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Circus Flaminius

Circus Flaminius

The southern part of the Campus Martius, bounded on the east by the Capitoline Hill, on the south by the Forum Holitorium, and on the west by the Tiber River. In the Republic, games were held here, including horse (but not chariot) races. In the mid- to late-Republic, much of the area was occupied by triumphal temples. It takes its name from the C. Flaminius Nepos, who laid it out while censor in 221 B.C.

Additional source material

  • Ancient Library Sources (from Peter Aicher, Rome Alive: A Source Guide to the Ancient City, vol. 1, Bolchazy-Carducci: 2004) [Works cited]

    99. Circus Flaminius. Commentary.

    The Circus Flaminius was not a built-up stadium with permanent seating in the manner of the Circus Maximus but part of an open area (the Campus Flaminius) that could be used for the Taurian horse races every five years, assemblies, markets, and as a staging ground for the triumphal processions that set out from here. The zone of the Circus Flaminius extended lengthwise along the river, over much of the area that later became the Jewish ghetto; today, Rome's primary synagogue stands roughly in the middle of the former circus area, on its southern side. The area was eventually reduced, and became bordered with architectural distinction on the north side by the Temple of Hercules of the Muses [100.] and the Porticus of Metellus/Octavia [100.] and terminated on the east by the Theater of Marcellus [102.] when that monument was built under Caesar and Augustus. Nothing of this Circus remains to be seen, although the ruins of the Porticus of Octavia help to locate the circus's northeastern corner.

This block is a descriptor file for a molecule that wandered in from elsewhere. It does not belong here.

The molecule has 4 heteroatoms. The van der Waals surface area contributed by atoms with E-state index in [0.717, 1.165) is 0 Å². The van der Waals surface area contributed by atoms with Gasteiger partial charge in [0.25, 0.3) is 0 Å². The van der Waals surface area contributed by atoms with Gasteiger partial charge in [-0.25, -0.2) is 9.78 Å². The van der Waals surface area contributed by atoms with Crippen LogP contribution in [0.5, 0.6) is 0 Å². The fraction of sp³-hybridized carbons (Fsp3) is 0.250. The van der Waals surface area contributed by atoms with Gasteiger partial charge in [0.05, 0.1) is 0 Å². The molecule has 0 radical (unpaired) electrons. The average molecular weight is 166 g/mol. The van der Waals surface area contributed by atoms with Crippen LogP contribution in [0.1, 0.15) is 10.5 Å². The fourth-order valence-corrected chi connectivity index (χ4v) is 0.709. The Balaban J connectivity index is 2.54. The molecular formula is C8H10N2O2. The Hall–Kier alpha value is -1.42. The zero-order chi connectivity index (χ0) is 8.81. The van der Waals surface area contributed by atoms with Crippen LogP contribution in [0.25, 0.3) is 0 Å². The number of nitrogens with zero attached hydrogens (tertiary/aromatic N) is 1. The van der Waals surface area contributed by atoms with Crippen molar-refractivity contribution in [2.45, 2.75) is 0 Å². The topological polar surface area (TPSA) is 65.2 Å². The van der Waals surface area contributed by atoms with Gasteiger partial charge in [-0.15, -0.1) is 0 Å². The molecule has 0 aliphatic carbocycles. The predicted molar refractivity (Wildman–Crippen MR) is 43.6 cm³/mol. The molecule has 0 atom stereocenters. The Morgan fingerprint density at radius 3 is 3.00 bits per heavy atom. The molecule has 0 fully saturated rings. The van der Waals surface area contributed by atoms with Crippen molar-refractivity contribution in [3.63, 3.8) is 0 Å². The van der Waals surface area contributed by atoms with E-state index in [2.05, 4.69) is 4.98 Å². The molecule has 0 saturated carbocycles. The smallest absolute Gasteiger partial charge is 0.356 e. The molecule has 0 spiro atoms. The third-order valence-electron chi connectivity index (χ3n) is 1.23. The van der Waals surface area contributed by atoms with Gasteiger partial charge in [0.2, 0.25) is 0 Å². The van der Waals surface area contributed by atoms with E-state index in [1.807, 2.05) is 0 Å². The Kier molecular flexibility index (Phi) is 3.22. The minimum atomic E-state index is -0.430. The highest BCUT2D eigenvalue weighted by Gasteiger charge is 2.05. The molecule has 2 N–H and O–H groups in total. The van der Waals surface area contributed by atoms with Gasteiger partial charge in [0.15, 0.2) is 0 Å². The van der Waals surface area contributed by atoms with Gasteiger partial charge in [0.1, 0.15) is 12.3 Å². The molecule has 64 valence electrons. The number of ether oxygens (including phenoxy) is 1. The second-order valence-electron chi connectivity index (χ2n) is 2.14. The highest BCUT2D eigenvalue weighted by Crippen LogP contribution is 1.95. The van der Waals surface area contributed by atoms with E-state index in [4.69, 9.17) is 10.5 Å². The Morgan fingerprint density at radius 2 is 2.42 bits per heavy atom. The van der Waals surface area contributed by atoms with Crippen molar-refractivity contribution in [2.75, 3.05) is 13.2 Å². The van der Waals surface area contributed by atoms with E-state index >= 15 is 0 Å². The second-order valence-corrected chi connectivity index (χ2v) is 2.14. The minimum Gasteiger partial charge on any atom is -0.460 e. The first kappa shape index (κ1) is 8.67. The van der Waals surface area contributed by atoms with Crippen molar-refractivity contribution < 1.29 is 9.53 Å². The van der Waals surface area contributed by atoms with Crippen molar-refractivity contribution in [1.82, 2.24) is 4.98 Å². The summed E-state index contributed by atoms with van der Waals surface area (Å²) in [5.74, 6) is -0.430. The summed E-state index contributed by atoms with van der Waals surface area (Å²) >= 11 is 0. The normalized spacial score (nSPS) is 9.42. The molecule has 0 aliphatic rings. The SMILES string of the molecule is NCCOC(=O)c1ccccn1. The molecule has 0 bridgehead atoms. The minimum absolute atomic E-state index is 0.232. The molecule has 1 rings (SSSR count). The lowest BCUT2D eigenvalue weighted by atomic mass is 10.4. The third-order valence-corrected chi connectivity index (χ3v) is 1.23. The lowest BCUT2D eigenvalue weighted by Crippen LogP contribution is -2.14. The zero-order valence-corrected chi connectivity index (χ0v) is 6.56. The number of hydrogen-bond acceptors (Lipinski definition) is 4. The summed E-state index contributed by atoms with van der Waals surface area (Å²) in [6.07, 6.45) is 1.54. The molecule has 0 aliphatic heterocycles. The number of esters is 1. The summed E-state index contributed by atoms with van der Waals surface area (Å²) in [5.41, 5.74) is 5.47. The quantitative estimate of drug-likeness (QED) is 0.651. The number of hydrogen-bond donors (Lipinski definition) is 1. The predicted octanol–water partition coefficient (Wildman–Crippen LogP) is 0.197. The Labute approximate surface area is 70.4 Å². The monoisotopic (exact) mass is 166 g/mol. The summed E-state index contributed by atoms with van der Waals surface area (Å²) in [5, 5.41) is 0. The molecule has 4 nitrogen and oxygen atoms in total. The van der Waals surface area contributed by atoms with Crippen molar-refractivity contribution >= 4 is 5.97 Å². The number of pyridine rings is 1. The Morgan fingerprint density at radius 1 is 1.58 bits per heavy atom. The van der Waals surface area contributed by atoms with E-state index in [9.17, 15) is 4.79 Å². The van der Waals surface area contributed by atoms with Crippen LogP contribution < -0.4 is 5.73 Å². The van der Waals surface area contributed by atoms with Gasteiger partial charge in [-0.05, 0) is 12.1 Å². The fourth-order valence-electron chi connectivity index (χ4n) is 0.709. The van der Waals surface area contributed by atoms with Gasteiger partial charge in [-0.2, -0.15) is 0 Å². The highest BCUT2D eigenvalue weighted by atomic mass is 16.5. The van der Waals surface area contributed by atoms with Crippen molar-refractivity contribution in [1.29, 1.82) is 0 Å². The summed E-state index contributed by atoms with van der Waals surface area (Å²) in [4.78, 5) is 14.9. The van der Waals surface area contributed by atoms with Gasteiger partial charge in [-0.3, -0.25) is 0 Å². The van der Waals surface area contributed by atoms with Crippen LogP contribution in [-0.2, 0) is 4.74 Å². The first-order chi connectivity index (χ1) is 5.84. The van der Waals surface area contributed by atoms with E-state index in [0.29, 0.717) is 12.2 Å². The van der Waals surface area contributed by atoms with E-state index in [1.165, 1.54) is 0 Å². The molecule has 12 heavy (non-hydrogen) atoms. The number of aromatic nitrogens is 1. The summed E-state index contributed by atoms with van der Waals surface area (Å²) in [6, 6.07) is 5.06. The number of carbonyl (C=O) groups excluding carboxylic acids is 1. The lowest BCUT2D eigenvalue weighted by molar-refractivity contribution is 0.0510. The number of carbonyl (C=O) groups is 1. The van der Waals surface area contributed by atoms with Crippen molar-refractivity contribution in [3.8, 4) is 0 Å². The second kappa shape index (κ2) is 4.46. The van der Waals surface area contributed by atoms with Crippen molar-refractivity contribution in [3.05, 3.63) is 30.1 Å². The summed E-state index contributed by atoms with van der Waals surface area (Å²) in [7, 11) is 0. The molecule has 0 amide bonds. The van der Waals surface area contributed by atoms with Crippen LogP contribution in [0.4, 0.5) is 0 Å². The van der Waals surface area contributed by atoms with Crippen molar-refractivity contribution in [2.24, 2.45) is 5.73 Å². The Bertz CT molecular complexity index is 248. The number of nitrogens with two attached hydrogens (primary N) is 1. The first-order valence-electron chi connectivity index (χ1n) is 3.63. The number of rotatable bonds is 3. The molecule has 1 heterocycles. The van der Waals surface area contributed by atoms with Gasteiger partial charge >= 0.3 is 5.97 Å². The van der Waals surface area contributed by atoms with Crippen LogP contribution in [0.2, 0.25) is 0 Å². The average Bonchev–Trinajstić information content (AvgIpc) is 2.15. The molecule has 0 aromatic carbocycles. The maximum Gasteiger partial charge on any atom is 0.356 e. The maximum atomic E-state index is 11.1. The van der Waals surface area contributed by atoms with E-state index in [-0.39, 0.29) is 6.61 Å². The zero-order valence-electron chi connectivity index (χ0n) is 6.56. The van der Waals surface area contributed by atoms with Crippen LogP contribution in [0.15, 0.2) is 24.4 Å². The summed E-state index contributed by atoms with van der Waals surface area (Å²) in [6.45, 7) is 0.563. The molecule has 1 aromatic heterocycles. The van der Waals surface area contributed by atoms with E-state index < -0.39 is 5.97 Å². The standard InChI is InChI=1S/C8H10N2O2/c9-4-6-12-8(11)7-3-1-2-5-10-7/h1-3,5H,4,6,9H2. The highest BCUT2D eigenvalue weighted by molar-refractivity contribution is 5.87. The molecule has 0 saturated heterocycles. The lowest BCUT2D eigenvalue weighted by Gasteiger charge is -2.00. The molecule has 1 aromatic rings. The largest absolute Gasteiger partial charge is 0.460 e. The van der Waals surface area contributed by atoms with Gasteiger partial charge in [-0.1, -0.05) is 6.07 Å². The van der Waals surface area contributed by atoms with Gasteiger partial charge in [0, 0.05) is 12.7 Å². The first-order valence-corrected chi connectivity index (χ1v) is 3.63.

Confusing the sources' picture of the circus's history, it seems that the area, for one reason or another, was early on connected with the name Flaminius, long before Gaius Flaminius carried out his significant development of the area. Gaius Flaminius, it should be noted, was a supporter of plebeian interests who was opposed by most members of the Roman Senate. His reputation suffered further damage when he and 15,000 soldiers, ambushed in the morning fog, were killed by Hannibal's forces at Lake Trasimene in 217 BC.


    99. Circus Flaminius. Sources.

    99.1.

    [In 449 BC the tribunes of the plebs called the people to vote.] These matters were transacted by the Assembly of the Plebs in the Flaminian Fields, which are now called the Circus Flaminius.

    Livy, History 3.54.15


    99.2.

    Gaius Flaminius, when he was censor, paved the Via Flaminia and built the Circus Flaminius [in 221 BC].

    Livy, Summary, Bk. 20


    99.3.

    The Circus Flaminius got its name because it is built around [circum] the Campus Flaminius, and because during the Taurian Games, which are held here, the horses run around [circum] the turning posts.

    Varro, The Latin Language 5.154


    99.4.

    The fickle tribune Fufius called upon Pompey to address the Assembly. This was being held in the Circus Flaminius, where, on the same day, a festive market-day crowd had gathered.

    Cicero, Letters to Atticus 1.14.1


  • Stanford Digital Forma Urbis Romae Project
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